But when I opened the call up, I saw that it was a report of a loose monkey, possibly from the zoo. That’s legitimate. It turned out that it wasn’t actually a monkey, but a native coatimundi that was unfortunately later hit by a car and killed. But there was a legitimate reason for the officers to respond to this call because of its uniqueness and the safety aspect of it. Some questions that would come to mind are, “What kind of monkey is it?” and “Are there any threats to public safety that come with that?”
SG: Definitely. If it was a monkey, we’d want that animal off the street and in our care. Another thing to think about: where does assisting law enforcement fall into this? People also place that up in priority but don’t always deem it public safety threat, whereas I would. If officers are trying to get into a home to make an arrest or help someone who’s sick and there’s a dog that they need help securing, then that’s a matter of police officer safety which would count as public safety. That is something that we would want to go out and help them with.
On defining animal cruelty:
AR: I always separate actual cruelty from neglect. To me, cruelty is an active type of abuse that’s going on whereas neglect is more passive and there is something lacking with the animal’s care. Certainly, there are cases where neglect can be more active too. How do you differentiate between those things?
SG: I would refer back to officer discretion on that. Let’s say that I am in Nashville right now and it’s warm out, not hot or cold. Would I consider failure to provide shelter an emergency right now? No. But if there are reports of incoming thunderstorms this evening, that’d change for me. I’d do what I have always done and check the weather forecast. Another way to think about it is: what does the animal need shelter from? Today, right now, the animal doesn’t need shelter from anything in my backyard. But tonight, if it does start raining, that changes the situation. That would be up to my discretion.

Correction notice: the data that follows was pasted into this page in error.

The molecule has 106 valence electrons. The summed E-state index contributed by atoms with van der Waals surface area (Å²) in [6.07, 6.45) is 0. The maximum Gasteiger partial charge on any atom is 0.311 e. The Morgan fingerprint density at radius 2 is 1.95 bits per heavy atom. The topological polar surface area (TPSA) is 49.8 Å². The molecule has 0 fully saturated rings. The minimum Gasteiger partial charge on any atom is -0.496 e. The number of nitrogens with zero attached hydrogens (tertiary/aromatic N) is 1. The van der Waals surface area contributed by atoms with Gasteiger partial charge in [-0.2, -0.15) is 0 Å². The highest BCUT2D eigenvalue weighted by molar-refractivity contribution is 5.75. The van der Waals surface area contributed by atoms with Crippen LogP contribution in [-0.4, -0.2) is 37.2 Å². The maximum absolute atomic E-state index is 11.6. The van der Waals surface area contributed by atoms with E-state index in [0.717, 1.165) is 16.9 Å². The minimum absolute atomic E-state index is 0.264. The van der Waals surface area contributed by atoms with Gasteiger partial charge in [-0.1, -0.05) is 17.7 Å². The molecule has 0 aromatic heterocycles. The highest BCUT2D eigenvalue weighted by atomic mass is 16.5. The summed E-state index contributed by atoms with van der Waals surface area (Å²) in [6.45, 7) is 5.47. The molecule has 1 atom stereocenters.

On officer safety during COVID-19:
SG: I think that we’re trying to say is that there are very few times when it’s black or white. It’s so situational. That’s the work we do. We rely on officers to make good decisions on how to deal with situations every day. These days, they need to use that decision-making ability to decide whether or not this is a call that they really need to take because it’s not business as usual anymore.